Biographies of female scientists perpetuate stereotypes, laments Patricia Fara
Marie Curie and her Daughters: The Private Lives of Science's First Family
- Shelley Emling
Soundings: The Story of the Remarkable Woman who Mapped the Ocean Floor
- Hali Felt
Rosalind Franklin: The Dark Lady of DNA
- Brenda Maddox
Hedy's Folly: The Life and Breakthrough Inventions of Hedy Lamarr, The Most Beautiful Woman in the World
- Richard Rhodes
I Died For Beauty: Dorothy Wrinch and the Cultures of Science
- Marjorie Senechal
James Watson was thrilled to catch an illicit glimpse of Rosalind Franklin's X-ray photograph suggesting the double-helical structure of DNA. He was much less impressed by her personal appearance. “There was never lipstick to contrast with her straight black hair,” he wrote in The Double Helix, “while at the age of thirty-one her dresses showed all the imagination of English blue-stocking adolescents.” Had he been more aware of European fashion, he might have appreciated the care Franklin took to adopt designer Christian Dior's iconic 1947 New Look — although she presumably never revealed to him that her underwear was hand-made from parachute silk to her own specifications.
Watson was far from alone in believing that it is impossible for someone to be both a normal woman and a first-class scientist. To safeguard her reputation as a serious researcher, PhD student Jocelyn Bell — who discovered pulsars in 1967 — removed her engagement ring every morning before she went into the laboratory. Decades later, when president of Britain's Royal Astronomical Society, she complained that “As a woman in physics, you certainly need to be a superwoman”.
In the past, biographers and their publishers routinely squeezed female scientists into stereotypical roles — the frump, the whore, the enchantress, the underdog or the power behind the throne. Even Brenda Maddox, who criticizes Watson for his chauvinistic attitudes, played on gender stereotypes in choosing the subtitle The Dark Lady of DNA for her biography of Franklin. Is it not sufficiently fascinating that Franklin's skilled research was crucial for Watson's fame?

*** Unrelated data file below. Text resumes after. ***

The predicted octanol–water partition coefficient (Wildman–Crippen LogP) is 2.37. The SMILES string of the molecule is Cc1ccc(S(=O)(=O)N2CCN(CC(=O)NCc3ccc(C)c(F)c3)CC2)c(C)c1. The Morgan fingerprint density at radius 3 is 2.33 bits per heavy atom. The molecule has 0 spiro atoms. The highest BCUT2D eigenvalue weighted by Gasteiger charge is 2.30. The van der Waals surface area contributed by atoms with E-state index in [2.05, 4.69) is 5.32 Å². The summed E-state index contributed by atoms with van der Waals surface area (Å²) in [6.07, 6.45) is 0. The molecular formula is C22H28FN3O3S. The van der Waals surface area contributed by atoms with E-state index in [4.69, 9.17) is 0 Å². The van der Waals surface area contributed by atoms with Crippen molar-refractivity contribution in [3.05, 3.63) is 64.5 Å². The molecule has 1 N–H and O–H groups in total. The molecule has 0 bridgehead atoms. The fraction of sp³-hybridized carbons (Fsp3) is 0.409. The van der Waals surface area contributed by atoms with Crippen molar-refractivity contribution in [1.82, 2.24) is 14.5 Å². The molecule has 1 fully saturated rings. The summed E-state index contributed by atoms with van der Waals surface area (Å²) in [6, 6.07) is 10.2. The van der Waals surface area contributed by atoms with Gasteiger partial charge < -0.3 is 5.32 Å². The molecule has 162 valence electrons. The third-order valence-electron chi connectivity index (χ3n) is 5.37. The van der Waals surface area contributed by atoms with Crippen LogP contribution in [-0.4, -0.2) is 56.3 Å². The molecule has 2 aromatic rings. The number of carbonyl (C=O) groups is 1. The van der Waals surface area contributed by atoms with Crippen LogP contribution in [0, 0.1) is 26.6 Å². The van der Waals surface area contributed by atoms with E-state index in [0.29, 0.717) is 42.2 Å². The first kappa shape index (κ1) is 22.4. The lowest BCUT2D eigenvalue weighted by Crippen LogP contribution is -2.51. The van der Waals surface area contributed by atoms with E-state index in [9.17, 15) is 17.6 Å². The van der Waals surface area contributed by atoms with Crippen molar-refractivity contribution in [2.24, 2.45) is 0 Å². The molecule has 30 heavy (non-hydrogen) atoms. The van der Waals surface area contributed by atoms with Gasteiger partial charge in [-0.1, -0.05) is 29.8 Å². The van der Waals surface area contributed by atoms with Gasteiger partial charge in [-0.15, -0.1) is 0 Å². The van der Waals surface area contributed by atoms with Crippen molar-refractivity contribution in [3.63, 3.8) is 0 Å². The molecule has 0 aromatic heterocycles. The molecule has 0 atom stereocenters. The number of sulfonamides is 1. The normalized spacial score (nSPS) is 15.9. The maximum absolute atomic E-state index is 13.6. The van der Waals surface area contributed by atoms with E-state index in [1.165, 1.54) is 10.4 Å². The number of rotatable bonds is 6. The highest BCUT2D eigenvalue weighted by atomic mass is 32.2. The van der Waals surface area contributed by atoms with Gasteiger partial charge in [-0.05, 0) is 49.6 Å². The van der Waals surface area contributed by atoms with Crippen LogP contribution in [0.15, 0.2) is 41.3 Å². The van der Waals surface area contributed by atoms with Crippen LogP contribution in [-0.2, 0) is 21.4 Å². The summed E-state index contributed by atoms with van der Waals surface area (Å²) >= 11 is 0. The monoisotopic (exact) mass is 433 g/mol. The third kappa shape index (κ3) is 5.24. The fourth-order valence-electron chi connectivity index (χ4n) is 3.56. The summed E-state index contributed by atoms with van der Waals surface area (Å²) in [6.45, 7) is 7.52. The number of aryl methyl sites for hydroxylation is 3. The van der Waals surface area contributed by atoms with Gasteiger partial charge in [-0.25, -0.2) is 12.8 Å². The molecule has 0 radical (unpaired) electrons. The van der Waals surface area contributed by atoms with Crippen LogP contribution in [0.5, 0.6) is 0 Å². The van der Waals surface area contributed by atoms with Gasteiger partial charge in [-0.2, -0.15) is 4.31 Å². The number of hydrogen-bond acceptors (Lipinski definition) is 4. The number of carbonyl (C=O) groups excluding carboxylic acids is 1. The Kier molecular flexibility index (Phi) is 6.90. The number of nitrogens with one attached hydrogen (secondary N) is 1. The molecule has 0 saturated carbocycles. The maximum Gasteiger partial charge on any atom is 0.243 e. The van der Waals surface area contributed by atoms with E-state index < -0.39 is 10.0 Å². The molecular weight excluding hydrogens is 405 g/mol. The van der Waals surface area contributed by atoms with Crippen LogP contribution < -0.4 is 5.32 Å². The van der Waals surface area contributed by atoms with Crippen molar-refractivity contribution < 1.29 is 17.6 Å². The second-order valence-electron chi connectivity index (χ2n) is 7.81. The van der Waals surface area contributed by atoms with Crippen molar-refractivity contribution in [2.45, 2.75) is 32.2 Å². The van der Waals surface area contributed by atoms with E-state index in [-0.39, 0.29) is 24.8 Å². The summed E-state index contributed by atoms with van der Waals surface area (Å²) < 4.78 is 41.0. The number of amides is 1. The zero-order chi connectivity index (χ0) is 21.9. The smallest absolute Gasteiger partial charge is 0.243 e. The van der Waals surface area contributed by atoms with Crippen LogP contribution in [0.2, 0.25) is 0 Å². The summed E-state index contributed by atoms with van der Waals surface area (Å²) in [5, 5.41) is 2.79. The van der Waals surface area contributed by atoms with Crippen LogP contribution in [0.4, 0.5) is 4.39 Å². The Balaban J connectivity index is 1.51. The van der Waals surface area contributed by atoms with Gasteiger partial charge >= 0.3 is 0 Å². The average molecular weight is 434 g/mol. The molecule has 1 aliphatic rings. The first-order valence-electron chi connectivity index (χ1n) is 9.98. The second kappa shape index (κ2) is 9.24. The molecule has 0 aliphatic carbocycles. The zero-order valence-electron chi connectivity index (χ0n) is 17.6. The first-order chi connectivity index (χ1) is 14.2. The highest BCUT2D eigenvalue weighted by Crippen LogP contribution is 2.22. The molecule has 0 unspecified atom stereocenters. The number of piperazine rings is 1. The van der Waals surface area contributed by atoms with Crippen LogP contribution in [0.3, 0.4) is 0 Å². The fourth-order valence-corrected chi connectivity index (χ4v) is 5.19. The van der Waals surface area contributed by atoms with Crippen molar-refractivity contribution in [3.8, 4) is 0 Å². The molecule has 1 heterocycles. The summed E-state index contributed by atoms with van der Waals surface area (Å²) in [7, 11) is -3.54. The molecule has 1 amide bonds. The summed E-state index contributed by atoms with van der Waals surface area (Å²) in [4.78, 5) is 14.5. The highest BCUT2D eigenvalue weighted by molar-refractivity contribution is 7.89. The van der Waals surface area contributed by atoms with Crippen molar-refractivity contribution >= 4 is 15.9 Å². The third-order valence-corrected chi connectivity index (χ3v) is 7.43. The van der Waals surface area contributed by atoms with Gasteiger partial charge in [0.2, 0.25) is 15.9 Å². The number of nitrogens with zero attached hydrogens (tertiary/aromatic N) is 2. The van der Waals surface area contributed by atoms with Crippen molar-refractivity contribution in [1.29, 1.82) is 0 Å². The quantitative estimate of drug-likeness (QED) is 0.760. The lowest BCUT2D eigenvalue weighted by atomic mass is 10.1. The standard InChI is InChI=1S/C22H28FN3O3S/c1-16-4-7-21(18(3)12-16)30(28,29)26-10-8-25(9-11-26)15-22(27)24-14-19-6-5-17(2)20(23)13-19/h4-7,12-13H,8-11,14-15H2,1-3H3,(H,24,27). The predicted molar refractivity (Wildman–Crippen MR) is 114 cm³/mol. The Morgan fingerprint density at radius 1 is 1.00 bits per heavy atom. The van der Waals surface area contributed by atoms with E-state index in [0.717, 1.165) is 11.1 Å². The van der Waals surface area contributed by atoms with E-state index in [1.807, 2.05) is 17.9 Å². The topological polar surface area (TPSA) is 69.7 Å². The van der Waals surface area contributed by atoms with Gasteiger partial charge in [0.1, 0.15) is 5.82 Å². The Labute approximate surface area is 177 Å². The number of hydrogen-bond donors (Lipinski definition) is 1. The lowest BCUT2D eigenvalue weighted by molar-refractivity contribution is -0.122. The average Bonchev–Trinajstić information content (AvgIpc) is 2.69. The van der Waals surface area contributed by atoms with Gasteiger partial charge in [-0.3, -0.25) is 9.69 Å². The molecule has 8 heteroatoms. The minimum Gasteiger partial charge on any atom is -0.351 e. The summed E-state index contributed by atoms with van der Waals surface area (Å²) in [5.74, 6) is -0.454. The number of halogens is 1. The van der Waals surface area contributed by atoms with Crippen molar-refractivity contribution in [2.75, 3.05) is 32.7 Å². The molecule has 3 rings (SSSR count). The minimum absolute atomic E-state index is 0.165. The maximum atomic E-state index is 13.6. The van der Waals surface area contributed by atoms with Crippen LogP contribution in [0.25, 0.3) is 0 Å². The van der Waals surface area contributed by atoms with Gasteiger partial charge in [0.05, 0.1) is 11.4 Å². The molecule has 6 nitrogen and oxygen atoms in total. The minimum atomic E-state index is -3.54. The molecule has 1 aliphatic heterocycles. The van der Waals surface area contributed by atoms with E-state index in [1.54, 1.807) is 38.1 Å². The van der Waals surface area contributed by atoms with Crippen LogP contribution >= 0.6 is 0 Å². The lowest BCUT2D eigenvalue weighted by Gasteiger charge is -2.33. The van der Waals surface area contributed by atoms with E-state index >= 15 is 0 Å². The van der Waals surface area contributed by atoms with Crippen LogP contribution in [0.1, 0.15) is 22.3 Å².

Current writers, male and female, are keen to distance themselves from old-fashioned approaches. Still, to boost their book's appeal, they emphasize the singularity of their subjects. It seems that being an ordinary woman with a stellar scientific career is simply not enough: to be marketable, she must also be odd. Dust jackets entice purchasers by rebranding an overlooked character as a unique female individual — in other words, as a weird woman.
Converting female scientists into publishing opportunities may sell books, but it does the cause of equality in science no favours. Take the recent biography of Marie Tharp, the American geologist and cartographer who, with colleague Bruce Heezen, produced the first systematic map of the ocean floor in 1977. In Soundings, author Hali Felt imagines Tharp walking along the streets of New York, her coat unbuttoned, shoes scuffed and frizzy hair unbrushed. “She does not look like the other women,” Felt writes — reinforcing sweeping generalizations that female scientists are a race apart.
Even sympathetic authors perpetuate the prejudice that brains and beauty never go together. Describing the film star Hedy Lamarr as The Most Beautiful Woman in the World, Richard Rhodes deliberately provokes a shiver of surprise by reporting that she also made breakthrough inventions. With composer George Antheil, she devised spread-spectrum radio, a technology now used in many applications, including cordless phones. “Any girl can be glamorous,” Lamarr is reported to have said. “All you have to do is stand still and look stupid.” Despite her intelligence, Lamarr's remarkable looks and glamorous career occluded her innovations for decades.
Science's most famous heroine is surely Marie Curie. Over the decades, biographers have caricatured her as various unrealistic and undesirable ciphers, most notably the adulterous opportunist and the martyr to science. When her husband was killed — according to some such romances — she ensured her continuing success by latching on to his married colleague, Paul Langevin. Meanwhile, eulogies of the pioneer who dared to behave differently stress that she was often too absorbed in her work to eat, sacrificing her health as well as her appearance to the higher cause of research. Downplaying Curie's theoretical achievements, they portray her as a dedicated worker who spent months systematically sieving tonnes of pitchblende — a mindless, repetitive task with echoes of domestic drudgery.